In Portland, we're proud of our food. We love it, we cultivate it, we cook it up creatively and pretend not to care when we get fawning attention from fancy foodie magazines and national newspapers. But in a foodie town like Portland, with so much to feast on, we might forget that not all of us get to enjoy that wonderful food. The feast isn’t equally available to all; many Portlanders don’t have enough to eat, let alone the best and freshest local cheese or chocolate or coffee. The problem of “food insecurity” is far from being solved.
National Food Day, October 24, is a chance to take note of the problem. It’s also an excuse to recognize and celebrate ways in which people are trying to solve the problem with efforts to create a healthy, affordable and sustainable food system for everyone, not just for the admittedly food-obsessed gourmets among us who seek out the freshest truffles (foraged or chocolate), the creamiest salted caramel ice cream or the most exotic finishing salt.
The food insecurity problem must be addressed in a wide variety of ways, of course, but one way is seed by seed, garden by garden. That’s been the philosophy behind the 1000 Gardens Initiative, one of the efforts that Food Day Oregon is celebrating this week. Over the past three and a half years, the City of Portland's 1000 Gardens program has, with the help of hundreds of partners, succeeded in planting who knows how many new seeds. How many seeds can you plant in 1800 new garden plots? That’s how many gardens the City has sponsored over the past 3 ½ years since taking on the 1000 gardens challenge. On land belonging to schools, churches, private citizens and public entities, concrete has been transformed into crops, dirt turned into soil suitable for seeds.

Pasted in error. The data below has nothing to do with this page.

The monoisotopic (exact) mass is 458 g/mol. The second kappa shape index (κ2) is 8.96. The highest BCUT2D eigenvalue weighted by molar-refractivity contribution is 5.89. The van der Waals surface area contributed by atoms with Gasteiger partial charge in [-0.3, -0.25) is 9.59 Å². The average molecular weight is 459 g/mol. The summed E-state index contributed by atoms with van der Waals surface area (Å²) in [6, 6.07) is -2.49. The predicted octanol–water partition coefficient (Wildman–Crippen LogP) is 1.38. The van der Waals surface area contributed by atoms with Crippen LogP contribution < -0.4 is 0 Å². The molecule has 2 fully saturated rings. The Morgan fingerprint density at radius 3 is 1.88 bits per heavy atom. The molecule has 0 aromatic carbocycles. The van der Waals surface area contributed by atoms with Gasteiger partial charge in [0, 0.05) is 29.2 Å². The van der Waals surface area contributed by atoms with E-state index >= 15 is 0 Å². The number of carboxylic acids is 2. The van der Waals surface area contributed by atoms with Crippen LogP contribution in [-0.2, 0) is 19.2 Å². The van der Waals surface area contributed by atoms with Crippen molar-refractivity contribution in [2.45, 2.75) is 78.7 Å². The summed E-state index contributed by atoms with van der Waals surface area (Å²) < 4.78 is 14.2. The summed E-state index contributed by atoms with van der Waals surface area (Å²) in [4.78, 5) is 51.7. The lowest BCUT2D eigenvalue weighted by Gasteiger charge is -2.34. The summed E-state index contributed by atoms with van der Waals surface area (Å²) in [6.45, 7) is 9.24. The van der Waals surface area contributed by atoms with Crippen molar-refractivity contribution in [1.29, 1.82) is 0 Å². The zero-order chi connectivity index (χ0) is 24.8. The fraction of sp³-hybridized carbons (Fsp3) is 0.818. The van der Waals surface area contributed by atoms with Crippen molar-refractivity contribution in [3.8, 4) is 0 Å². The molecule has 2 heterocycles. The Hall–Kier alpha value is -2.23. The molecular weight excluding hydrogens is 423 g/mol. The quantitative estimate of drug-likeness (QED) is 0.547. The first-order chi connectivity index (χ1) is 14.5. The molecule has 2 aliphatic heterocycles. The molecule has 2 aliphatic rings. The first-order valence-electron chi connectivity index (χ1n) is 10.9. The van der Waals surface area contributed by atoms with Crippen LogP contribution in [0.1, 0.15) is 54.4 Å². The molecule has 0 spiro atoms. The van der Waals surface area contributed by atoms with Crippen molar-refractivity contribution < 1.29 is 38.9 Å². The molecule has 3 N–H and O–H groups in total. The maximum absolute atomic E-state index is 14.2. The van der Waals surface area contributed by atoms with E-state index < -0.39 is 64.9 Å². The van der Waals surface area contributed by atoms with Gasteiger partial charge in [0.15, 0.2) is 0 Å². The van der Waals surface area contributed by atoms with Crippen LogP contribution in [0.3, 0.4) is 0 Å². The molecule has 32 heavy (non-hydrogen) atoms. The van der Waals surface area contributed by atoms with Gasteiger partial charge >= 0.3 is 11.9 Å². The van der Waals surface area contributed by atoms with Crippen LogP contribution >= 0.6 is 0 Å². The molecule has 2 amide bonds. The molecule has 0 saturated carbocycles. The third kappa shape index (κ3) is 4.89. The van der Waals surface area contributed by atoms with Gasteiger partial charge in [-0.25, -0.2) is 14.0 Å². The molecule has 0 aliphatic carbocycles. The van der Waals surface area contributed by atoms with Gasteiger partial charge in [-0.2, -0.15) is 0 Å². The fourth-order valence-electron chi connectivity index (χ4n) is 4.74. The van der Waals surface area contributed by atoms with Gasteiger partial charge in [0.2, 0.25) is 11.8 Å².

Food Day’s national priorities:
Promote safer, healthier diets
Support sustainable and organic farms
Reform factory farms to protect the environment and animals
Support fair working conditions for food and farm workers
The Portland City Council will be celebrating the 1000 Gardens program Wednesday October 24, 2012 at 9:30 a.m., in a "time certain" portion of its morning session. The public is invited to participate and hear the stories of the new gardens from the gardeners themselves. Commissioner Nick Fish has been spearheading the city effort (as part of the Portland Parks and Recreation department, which he directs in his role as commissioner), but the vast number of partners have been the key to success. 1800 new garden plots means 1800 new gardeners...!